The great I AM

People are fond of seeing contradictions in the Bible, particularly in the ways that God is depicted. We see one God in the Old Testament – vengeful, demanding, jealous, quick to smite people who cause problems – and another in the New – loving, gracious, quick to reconcile to humanity. We put Jesus, and the Holy Spirit, automatically into this second category of aspects of God, we believe in Jesus as ‘meek and mild’, a lover not a fighter.

That’s why the gospel reading we heard on Sunday (Luke 12:49-56) is so challenging; it puts Old Testament imagery into a New Testament context. In other words, this week’s reading challenges the tendency we have to anthropomorphise God. People are generally pretty limited. We are contradictory, that’s undoubted, but we are a mere ‘image’ of God, a reflection or a shadow, incapable of being as God is.

It is precisely because we are so limited that it is hard for us to comprehend how much more God is than we are. We try to use human language to describe the divine. We use words like ‘loving’, and understand them in the same way we would if we were to talk about other humans. We cannot ever comprehend how much love God has for the created world. So, too, when we talk about God as ‘angry’. We can only understand so much anger at one time, before our perception is weakened and limited. And how much harder is it to truly understand the fact that God not only has the capacity for all the emotion we do, but can experience several at once in a way that the human mind finds contradictory?

And yet, to me, it seems that this is the very essence of God, one of the things that makes God divine and not human. St. Augustine of Hippo, as ever, had a lot to say on the subject. The core of his thinking, though is this; if the Trinity is indeed composed of three beings who are interdependent but also distinct, then it is possible for each of them to have attributes that are not part of the other. However, for the human mind to truly comprehend the depth and breadth of God as Trinity is impossible, we can but pray for enough understanding to get a glimpse of the truly awesome power and nature of God.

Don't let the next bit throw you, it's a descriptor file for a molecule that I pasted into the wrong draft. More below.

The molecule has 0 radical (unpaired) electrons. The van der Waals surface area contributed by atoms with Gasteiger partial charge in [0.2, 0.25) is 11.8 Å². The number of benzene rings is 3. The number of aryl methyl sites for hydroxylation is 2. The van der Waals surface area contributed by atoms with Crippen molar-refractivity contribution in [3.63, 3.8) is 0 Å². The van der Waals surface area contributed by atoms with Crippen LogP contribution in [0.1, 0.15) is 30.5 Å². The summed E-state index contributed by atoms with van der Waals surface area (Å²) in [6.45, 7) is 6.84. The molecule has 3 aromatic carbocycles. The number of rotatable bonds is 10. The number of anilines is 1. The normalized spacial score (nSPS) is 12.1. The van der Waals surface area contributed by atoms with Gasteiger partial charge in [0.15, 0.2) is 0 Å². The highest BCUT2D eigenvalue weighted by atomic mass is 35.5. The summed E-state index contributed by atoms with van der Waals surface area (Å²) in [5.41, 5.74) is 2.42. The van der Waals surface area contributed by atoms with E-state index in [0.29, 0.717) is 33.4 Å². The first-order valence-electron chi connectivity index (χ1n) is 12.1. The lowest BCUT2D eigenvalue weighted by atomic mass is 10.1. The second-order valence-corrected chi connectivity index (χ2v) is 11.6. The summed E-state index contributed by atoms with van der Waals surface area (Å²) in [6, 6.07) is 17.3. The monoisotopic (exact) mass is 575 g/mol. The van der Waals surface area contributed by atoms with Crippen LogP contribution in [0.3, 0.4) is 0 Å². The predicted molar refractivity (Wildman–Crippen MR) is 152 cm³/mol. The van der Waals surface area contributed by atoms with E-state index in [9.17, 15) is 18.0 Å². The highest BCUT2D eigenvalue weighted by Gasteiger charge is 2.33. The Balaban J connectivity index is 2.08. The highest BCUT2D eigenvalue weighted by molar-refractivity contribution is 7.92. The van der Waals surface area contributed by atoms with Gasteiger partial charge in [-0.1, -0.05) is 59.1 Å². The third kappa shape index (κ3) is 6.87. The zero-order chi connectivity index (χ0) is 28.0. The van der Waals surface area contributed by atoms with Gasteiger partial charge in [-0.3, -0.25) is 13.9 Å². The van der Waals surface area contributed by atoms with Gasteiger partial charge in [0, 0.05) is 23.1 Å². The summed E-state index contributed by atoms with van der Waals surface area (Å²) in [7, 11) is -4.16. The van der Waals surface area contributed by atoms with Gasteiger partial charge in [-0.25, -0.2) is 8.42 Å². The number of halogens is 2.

“We believe that Parent, Son and Holy Spirit are one God, maker and ruler of every creature, and that “Parent” is not “son”, nor “Holy Spirit” “Parent” or “son”; but a trinity of mutually related persons, and a unity of equal essence. So let us attempt to understand this truth, praying that he who we wish to understand would help us in doing so, so that we can set out whatever we thus understand with such careful reverence so that nothing unworthy is said.”

What he is saying here is that we should not be surprised to see what look like contradictions in the nature of God, because all things come from God and are of one of the beings of the Trinity. When we find a passage in the gospels that challenges our understanding of what Jesus the son is, we should draw near to God in prayer and ask for true understanding to allow us to speak of God’s infinite nature.

Of all the names we use for God, the one I like the best is simply “I AM”, because it reminds us that sometimes there is no need to describe God with human attributes, but simply to acknowledge that God is.


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